Saturday, November 30, 2013

Qvar - Inhaled Corticosteroid

It took me a long time to decide to start my daughter on Qvar, which is an inhaled corticosteroid, used to treat airway inflammation.  It is taken on a daily basis.  I didn't like the idea of having to "step up" to a daily dose of inhaled corticosteroids.  However, I didn't like the idea of feeling like her asthma just wasn't under control, either.  When your child has both asthma and life-threatening food allergies, it's pretty important to have their asthma well controlled.  Though she wasn't experiencing allergic reactions, she was needing her rescue inhaler more than I would have liked.  We also found ourselves using albuterol quite often.  I knew that I had to do something to get things under control.  I had already put allergen-protection covers on her mattress and her pillows, we washed her sheets, and even her light-blocking curtains, regularly.  We have a room air purifier, we change our air filters regularly.  Even with all these changes, we were still needing to use her other medications.

Articles I read noted that some children who take inhaled corticosteroids were about 1/2" shorter than their peers, on average.  My husband is 6'2" and I am 5'3", so odds are, she won't be that short, since she favors my husband more.  Even if she was to "lose" a half inch off her height, my thinking is, "better short, than short of breath."  I also learned that even with a daily dose of inhaled corticosteroids, it didn't come close to the amount that was in a single course of oral steroids.  (Though I am not averse to using those when needed, either.)

I took my daughter to her allergist and we discussed options.  As you can read in a previous post, my daughter was initially prescribed a medication that contained lactose and, therefore, possible traces of milk protein.  After a process of elimination, we ended up with Qvar.  Though the label states that it is for ages 5 and up, I was told it would be safe for my daughter, who was 4 years old, at the time.

Here is some information from the Qvar website about how it works:
How QVAR® Controls Asthma Symptoms
The importance of treating inflammation
What is inflammation? A rash is an example of inflammation on your skin. If you have asthma, you have inflammation in the large and small airways of your lungs. This inflammation is chronic, meaning it’s always there—even when you don’t have asthma symptoms.1 When left untreated, airway inflammation can cause asthma symptoms like coughing and wheezing,1 and may also cause serious damage to the lungs.2,3 By treating inflamed airways, you can reduce your risk of having asthma symptoms.4QVAR® is an inhaled corticosteroid (ICS) that can treat chronic inflammation caused by asthma.4 After you inhale QVAR®, it goes to your airways and reduces the inflammation in your lungs. QVAR® has been shown to improve lung function and asthma control, and to reduce asthma symptoms.4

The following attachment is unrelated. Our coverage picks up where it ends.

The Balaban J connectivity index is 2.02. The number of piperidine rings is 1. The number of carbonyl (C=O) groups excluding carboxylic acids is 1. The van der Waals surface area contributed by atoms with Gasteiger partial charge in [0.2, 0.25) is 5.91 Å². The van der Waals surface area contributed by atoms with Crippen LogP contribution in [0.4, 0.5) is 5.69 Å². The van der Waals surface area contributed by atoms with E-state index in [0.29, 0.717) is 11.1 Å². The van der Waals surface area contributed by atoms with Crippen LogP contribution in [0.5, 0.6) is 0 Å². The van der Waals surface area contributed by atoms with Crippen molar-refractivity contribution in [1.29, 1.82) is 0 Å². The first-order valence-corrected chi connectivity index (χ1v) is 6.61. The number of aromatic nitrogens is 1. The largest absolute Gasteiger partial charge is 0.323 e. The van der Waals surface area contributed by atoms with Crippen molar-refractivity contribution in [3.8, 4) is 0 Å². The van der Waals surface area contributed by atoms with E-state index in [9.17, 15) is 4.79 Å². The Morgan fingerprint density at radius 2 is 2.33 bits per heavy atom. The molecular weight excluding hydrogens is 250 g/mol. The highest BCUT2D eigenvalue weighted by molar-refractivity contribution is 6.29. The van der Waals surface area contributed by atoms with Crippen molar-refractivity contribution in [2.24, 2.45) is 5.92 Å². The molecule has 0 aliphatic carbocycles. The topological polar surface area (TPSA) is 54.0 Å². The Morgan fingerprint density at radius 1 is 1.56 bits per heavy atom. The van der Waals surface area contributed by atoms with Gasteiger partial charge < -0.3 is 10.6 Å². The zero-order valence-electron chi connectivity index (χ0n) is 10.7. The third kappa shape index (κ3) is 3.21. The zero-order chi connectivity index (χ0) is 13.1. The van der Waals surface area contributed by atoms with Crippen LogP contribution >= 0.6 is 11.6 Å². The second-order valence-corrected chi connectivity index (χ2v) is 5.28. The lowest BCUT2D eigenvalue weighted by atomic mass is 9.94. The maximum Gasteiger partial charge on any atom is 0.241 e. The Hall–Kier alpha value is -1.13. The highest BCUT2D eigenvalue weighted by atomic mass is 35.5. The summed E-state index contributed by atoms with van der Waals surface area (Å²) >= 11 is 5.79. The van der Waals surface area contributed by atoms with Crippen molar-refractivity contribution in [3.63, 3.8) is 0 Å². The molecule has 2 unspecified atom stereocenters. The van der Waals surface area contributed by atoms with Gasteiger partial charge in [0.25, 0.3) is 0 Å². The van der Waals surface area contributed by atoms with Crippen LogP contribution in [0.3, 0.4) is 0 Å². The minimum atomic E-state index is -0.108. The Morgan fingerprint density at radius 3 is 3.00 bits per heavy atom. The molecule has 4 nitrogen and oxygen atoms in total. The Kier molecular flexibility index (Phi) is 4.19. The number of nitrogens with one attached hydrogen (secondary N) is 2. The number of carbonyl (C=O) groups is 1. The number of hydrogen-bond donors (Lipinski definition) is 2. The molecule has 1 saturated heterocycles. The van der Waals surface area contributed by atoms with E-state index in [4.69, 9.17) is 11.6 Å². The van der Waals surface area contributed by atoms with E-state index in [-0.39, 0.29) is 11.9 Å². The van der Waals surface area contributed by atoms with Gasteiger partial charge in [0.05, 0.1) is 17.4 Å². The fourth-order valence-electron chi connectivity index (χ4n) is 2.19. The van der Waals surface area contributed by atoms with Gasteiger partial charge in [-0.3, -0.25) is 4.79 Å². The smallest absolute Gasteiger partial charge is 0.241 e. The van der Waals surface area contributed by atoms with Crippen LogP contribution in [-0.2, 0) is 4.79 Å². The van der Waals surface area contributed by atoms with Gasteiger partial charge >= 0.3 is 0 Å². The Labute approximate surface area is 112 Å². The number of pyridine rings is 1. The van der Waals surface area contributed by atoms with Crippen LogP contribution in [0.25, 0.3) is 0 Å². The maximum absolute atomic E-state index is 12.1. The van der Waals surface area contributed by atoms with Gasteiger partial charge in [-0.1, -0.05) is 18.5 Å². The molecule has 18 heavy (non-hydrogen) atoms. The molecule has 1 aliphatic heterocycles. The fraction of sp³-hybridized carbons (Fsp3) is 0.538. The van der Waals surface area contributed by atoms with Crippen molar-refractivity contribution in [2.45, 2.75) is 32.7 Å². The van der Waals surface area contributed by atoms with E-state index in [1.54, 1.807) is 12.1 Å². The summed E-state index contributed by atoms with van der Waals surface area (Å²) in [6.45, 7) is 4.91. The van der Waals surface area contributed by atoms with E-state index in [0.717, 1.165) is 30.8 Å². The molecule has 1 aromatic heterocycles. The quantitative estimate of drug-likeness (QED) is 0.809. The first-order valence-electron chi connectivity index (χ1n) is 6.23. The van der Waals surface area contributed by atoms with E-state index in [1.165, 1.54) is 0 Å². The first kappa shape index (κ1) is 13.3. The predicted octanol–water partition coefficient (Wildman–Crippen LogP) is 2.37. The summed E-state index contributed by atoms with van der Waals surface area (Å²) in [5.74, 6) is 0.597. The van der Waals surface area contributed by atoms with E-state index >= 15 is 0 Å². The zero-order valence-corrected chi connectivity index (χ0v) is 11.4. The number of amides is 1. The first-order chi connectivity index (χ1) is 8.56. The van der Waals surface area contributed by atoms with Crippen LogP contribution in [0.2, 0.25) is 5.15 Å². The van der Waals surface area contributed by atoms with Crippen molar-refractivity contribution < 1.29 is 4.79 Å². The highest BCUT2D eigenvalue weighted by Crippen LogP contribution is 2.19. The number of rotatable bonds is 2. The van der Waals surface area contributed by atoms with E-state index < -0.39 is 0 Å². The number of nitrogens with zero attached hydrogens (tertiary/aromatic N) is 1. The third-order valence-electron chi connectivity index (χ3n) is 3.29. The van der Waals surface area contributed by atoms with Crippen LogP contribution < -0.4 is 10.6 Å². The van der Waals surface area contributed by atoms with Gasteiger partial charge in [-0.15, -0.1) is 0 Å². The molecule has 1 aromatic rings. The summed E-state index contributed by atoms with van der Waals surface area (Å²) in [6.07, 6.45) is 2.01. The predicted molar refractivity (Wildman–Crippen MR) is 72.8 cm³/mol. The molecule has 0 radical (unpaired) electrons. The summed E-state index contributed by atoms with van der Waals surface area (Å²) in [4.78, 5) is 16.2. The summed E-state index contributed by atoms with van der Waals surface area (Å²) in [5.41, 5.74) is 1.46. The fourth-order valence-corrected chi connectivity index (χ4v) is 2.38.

Inflammation is not our friend!
Image: Qvar.com
At first, I was giving my daughter the wrong dosage (too little) and I didn't see much of a change in the first two weeks.  After we got her on the correct dosage, and learned the proper technique, using a spacer, things started to improve.

We're coming up on her 1-year anniversary of starting Qvar and I feel it has done wonders for her lungs.  I can't say she never coughed, again, or anything, but we've hardly ever used her rescue inhaler, this entire year, and I actually had her albuterol vials expire on us, unused!  She still coughs, at times, when she runs around too much, too fast, but she doesn't have so many issues with coughing at night, which used to be a big problem, for her.  

Overall, I am very happy with the results and I haven't seen any adverse effects.  Asthma management is definitely something to be discussed with your healthcare providers, but I just wanted to share our experiences.  I know we all want our children to breathe easy, so that we can, too!

You can visit the official Qvar site for more information.  If you're looking for a great book, check out my post on Asthma Allergies Children: A Parent's Guide.  Here's another article that you might find helpful, if you're feeling a bit hesitant to start a daily regimen of inhaled corticosteroids.  (This is not a sponsored post.)

2 comments:

  1. Dear A&A--Another excellent post. A couple of thoughts about Qvar. A chemist explained in a talk a couple of years ago that it contains very small particles and thus is better at penetrating into the tiny nooks and crannies of a child's lungs than larger particles in other inhaled steroids. Anyone who has used an inhaler wrongly, and I am one of them, knows that the stuff can get caught in your mouth and other useless junctures if you do it wrong. The small Qvar particles will just reach more inflamed tissues than the grownup versions. Second, this is the only steroid I have heard my cousin and co-author Dr. Paul Ehrlich recommend in lectures to pediatricians. The differences must be very obvious to a pediatric allergist--another reason to find one if you can.

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    1. Thank you so very much for your comment! Yes, proper inhaler/spacer technique really helped improve the medication's effectiveness. I always appreciate and respect your opinions, as well as those of Dr. Paul Ehrlich, so I feel even more positively about my daughter's progress on Qvar.

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